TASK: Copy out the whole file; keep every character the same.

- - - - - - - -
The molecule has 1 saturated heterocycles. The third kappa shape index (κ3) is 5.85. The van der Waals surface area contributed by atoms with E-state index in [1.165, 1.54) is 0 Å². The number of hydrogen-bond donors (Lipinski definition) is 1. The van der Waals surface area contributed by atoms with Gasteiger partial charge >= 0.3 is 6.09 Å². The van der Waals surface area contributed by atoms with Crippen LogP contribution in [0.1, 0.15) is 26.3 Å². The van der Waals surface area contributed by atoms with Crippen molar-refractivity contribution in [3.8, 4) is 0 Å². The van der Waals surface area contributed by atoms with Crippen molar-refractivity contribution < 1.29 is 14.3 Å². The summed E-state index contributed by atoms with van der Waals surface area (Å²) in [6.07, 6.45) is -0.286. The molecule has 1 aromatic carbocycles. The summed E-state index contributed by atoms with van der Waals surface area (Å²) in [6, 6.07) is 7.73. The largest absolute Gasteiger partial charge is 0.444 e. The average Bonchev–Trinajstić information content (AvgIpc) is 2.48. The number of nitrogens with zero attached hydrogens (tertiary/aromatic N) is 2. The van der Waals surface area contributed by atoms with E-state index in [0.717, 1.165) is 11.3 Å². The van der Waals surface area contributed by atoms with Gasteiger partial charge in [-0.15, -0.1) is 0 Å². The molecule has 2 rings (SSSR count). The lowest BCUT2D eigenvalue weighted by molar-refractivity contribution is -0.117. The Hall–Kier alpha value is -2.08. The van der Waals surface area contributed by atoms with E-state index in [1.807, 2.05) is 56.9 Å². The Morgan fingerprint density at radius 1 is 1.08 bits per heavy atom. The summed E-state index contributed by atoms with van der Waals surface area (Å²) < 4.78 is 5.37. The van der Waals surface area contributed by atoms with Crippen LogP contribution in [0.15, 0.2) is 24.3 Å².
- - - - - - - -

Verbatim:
The molecule has 1 saturated heterocycles. The third kappa shape index (κ3) is 5.85. The van der Waals surface area contributed by atoms with E-state index in [1.165, 1.54) is 0 Å². The number of hydrogen-bond donors (Lipinski definition) is 1. The van der Waals surface area contributed by atoms with Gasteiger partial charge >= 0.3 is 6.09 Å². The van der Waals surface area contributed by atoms with Crippen LogP contribution in [0.1, 0.15) is 26.3 Å². The van der Waals surface area contributed by atoms with Crippen molar-refractivity contribution in [3.8, 4) is 0 Å². The van der Waals surface area contributed by atoms with Crippen molar-refractivity contribution < 1.29 is 14.3 Å². The summed E-state index contributed by atoms with van der Waals surface area (Å²) in [6.07, 6.45) is -0.286. The molecule has 1 aromatic carbocycles. The summed E-state index contributed by atoms with van der Waals surface area (Å²) in [6, 6.07) is 7.73. The largest absolute Gasteiger partial charge is 0.444 e. The average Bonchev–Trinajstić information content (AvgIpc) is 2.48. The number of nitrogens with zero attached hydrogens (tertiary/aromatic N) is 2. The van der Waals surface area contributed by atoms with E-state index in [0.717, 1.165) is 11.3 Å². The van der Waals surface area contributed by atoms with Gasteiger partial charge in [-0.15, -0.1) is 0 Å². The molecule has 2 rings (SSSR count). The lowest BCUT2D eigenvalue weighted by molar-refractivity contribution is -0.117. The Hall–Kier alpha value is -2.08. The van der Waals surface area contributed by atoms with E-state index in [1.807, 2.05) is 56.9 Å². The Morgan fingerprint density at radius 1 is 1.08 bits per heavy atom. The summed E-state index contributed by atoms with van der Waals surface area (Å²) < 4.78 is 5.37. The van der Waals surface area contributed by atoms with Crippen LogP contribution in [0.15, 0.2) is 24.3 Å².